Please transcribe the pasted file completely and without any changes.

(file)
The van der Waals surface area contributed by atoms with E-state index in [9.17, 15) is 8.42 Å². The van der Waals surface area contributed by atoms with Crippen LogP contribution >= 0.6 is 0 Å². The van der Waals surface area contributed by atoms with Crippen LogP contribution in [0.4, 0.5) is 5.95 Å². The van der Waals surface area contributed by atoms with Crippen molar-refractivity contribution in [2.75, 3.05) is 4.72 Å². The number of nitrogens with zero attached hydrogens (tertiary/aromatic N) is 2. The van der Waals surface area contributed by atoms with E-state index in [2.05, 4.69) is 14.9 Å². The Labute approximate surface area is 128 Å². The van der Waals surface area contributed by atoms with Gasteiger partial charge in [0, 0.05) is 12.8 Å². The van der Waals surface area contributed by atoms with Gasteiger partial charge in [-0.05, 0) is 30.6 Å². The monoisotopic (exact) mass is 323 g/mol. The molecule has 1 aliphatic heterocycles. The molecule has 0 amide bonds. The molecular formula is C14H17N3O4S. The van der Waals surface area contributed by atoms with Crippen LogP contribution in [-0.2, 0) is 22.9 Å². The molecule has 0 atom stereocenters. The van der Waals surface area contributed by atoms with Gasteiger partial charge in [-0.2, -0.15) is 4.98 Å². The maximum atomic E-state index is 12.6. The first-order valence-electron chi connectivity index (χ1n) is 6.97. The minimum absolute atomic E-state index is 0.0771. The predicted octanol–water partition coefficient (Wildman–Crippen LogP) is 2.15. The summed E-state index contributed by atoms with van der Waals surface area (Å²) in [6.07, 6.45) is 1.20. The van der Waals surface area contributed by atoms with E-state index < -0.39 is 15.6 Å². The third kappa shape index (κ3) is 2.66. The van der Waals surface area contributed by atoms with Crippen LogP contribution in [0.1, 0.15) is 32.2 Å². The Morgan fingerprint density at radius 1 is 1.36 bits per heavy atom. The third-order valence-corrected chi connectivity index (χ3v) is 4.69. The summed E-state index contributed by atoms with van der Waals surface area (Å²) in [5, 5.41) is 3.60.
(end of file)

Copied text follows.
The van der Waals surface area contributed by atoms with E-state index in [9.17, 15) is 8.42 Å². The van der Waals surface area contributed by atoms with Crippen LogP contribution >= 0.6 is 0 Å². The van der Waals surface area contributed by atoms with Crippen LogP contribution in [0.4, 0.5) is 5.95 Å². The van der Waals surface area contributed by atoms with Crippen molar-refractivity contribution in [2.75, 3.05) is 4.72 Å². The number of nitrogens with zero attached hydrogens (tertiary/aromatic N) is 2. The van der Waals surface area contributed by atoms with E-state index in [2.05, 4.69) is 14.9 Å². The Labute approximate surface area is 128 Å². The van der Waals surface area contributed by atoms with Gasteiger partial charge in [0, 0.05) is 12.8 Å². The van der Waals surface area contributed by atoms with Gasteiger partial charge in [-0.05, 0) is 30.6 Å². The monoisotopic (exact) mass is 323 g/mol. The molecule has 1 aliphatic heterocycles. The molecule has 0 amide bonds. The molecular formula is C14H17N3O4S. The van der Waals surface area contributed by atoms with Crippen LogP contribution in [-0.2, 0) is 22.9 Å². The molecule has 0 atom stereocenters. The van der Waals surface area contributed by atoms with Gasteiger partial charge in [-0.2, -0.15) is 4.98 Å². The maximum atomic E-state index is 12.6. The first-order valence-electron chi connectivity index (χ1n) is 6.97. The minimum absolute atomic E-state index is 0.0771. The predicted octanol–water partition coefficient (Wildman–Crippen LogP) is 2.15. The summed E-state index contributed by atoms with van der Waals surface area (Å²) in [6.07, 6.45) is 1.20. The van der Waals surface area contributed by atoms with E-state index < -0.39 is 15.6 Å². The third kappa shape index (κ3) is 2.66. The van der Waals surface area contributed by atoms with Crippen LogP contribution in [0.1, 0.15) is 32.2 Å². The Morgan fingerprint density at radius 1 is 1.36 bits per heavy atom. The third-order valence-corrected chi connectivity index (χ3v) is 4.69. The summed E-state index contributed by atoms with van der Waals surface area (Å²) in [5, 5.41) is 3.60.